A loner from the north of England arrives at Oxford University.
Oliver Quick (Barry Keoghan) is clearly an outsider when he arrives into the landscape of wealth and privilege and the mostly aristocratic types who spend less time studying and more time boozing and having sex.
Oliver is drawn to the utterly striking Felix (Australian actor Jacob Elordi) who is gorgeous and completely charismatic. Everyone loves him.
When Felix gets a flat tyre on his bike, Oliver is riding by and offers his as Felix is late to a tutorial. That night in the pub, Felix sees Oliver, ushers him over and introduces him to all the other bright young things.
The besotted Oliver latches on, and Felix seems perfectly fine with this.
One day, Oly turns up at Felix’s room to say his alcoholic father had had a fall and died, and his alcoholic mother could barely say anything to him on the phone. In a gesture of great magnanimity, Felix says you cannot go home, come with me to my digs, Saltburn.
And into the world of wealth and opulence we glide.
Saltburn is the name of Felix’s parents’ home, and it is a massive mansion with slightly sinister overtones.
At first, Oliver gets on well with the family and two semi-permanent guests. Lady Caton (Rosamund Pike) and her husband Sir James (Richard E Grant) run the household, where their daughter Venetia (Alison Oliver), Felix’s cousin Farleigh (Archie Madekwe) and an almost unrecognisable Carey Mulligan, as Pamela, all live.
But all is not what it seems.
Lady Caton, or Elspeth, has a very wicked and dry wit, which can be both funny and scathing at the same time, and sometimes, I’m sure people think they are walking on eggshells around her.
The sister Venetia starts wearing almost nothing at night below Oliver’s window, which at first he finds perplexing but then intriguing, and a side story begins to unfold.
And Fairleigh keeps reminding Oliver he is working class, doesn’t belong there, and is a nobody.
All of this plays out for the first part of the film as something like a psychological drama. There are layers and mixed meanings in what the family members say, and it certainly appears Oliver is in over his head.
One day, Felix takes Oliver for a drive, as a surprise, during which we learn Felix is taking him to see his mother who had contacted the house. When they arrive, not only is his mother not a drunkard, but his father is still alive, and Oliver is not the only child he led Felix to believe.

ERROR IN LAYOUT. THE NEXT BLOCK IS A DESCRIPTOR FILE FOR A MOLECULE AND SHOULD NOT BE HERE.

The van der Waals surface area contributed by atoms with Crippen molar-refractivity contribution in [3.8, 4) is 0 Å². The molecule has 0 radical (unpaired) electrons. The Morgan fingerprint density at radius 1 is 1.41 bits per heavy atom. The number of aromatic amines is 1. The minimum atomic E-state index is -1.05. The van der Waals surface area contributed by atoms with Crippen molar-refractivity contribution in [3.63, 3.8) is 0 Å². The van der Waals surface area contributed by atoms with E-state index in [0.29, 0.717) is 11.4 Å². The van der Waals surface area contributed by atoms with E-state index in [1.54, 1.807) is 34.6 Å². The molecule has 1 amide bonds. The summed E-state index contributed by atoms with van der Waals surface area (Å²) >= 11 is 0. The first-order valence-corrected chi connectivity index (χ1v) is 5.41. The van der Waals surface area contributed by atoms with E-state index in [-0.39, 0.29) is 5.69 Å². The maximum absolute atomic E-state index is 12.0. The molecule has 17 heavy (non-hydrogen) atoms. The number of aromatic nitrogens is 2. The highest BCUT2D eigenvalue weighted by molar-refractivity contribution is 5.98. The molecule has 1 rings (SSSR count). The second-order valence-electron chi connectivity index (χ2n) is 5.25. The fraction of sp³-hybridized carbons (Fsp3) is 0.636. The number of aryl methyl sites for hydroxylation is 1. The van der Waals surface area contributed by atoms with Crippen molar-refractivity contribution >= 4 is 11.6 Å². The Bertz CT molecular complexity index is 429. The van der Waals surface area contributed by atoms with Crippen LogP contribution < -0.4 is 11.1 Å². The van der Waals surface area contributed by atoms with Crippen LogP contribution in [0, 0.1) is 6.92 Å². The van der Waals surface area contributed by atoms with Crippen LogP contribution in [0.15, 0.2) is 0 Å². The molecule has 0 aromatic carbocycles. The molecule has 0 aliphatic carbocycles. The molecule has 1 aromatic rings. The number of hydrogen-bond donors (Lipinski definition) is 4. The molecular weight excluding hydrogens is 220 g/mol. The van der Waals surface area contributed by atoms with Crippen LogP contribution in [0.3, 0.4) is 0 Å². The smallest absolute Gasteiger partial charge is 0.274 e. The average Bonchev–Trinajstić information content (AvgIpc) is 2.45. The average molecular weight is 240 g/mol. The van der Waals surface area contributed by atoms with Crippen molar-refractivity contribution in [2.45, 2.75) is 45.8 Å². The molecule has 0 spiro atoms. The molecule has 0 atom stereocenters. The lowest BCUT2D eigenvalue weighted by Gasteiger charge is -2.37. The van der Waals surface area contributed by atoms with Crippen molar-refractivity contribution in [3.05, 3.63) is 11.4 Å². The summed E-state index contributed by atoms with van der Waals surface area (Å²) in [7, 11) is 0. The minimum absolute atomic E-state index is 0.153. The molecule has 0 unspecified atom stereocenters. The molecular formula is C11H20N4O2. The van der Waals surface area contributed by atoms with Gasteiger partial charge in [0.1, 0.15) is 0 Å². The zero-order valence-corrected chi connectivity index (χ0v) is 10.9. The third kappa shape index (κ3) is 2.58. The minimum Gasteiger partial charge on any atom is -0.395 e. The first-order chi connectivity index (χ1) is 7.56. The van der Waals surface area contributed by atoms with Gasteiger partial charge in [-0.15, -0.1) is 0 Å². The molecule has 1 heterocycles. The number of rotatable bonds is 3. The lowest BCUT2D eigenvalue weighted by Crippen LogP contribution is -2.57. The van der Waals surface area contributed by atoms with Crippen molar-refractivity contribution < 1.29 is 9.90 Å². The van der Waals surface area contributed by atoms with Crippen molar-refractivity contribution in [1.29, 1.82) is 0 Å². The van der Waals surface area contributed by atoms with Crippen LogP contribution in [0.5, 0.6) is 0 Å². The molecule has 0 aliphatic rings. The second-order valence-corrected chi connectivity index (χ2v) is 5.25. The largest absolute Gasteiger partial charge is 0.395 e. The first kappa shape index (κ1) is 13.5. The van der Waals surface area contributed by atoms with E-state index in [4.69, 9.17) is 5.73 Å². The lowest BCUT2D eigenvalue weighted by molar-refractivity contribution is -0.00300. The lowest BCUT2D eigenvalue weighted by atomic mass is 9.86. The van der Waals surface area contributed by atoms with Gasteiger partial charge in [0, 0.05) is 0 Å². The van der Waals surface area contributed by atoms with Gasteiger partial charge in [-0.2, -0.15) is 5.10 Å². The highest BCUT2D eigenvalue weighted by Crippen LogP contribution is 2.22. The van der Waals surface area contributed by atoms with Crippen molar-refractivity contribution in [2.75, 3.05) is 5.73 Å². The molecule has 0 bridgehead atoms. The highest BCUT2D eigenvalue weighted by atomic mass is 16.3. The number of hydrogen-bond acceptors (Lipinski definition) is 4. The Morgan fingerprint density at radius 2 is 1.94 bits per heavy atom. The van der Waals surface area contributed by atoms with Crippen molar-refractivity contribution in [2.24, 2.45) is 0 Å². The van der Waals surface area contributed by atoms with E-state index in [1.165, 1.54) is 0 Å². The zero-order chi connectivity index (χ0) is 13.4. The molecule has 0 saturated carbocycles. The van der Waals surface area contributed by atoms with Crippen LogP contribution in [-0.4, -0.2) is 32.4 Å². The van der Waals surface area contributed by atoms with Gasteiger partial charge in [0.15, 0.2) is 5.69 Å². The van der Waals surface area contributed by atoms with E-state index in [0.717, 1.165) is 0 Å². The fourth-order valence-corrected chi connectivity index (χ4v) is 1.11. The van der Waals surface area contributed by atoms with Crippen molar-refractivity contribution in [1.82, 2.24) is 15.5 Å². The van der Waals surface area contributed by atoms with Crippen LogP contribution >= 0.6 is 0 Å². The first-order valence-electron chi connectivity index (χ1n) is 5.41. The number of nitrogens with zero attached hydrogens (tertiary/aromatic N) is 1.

That is about enough of the story I think I’ll leave you with.
The creative force behind this film is writer/director and actor (but not here) Emerald Ferrell, who likes to explore dark places and the dark people who inhabit them.
She was a showrunner for the second series of Killing Eve. She won the best screenplay Oscar for her debut film, Promising Young Woman, in which she starred opposite Mulligan, and she played Camilla Shand in the third and fourth series of The Crown.
When asked about this film, though, she says: “I suppose it is really dark. But then the things that I find dark are things that aren’t supposed to be dark at all. The things I find really dark are watching daytime television with people kind of combing over the disappearance of a child in a way that’s so salacious and then talking about cooking tips.”
And this is where she shines as a writer/director. In Saltburn, people will often gloss over the worst tragedies with the flick of cigarette ash (there’s a lot of smoking in this movie).
Barry Keoghan’s performance, you would have seen him as the doomed youth in The Banshees of Inesherin, is utterly compelling; Rosamund Pike is not as demonic as we first think, but it’s a role of great power and subtlety.
All the other performances, especially Elordi as Felix, are genuine and heartfelt.
But this is very dark, and how it unfolds is quite overwhelming.
Saltburn, which is also often desperately funny and, might I suggest, sits somewhere between The Talented Mr Ripley and Brideshead Revisited, gets four Grand Guignols out of five.
Saltburn is playing at cinemas across the country.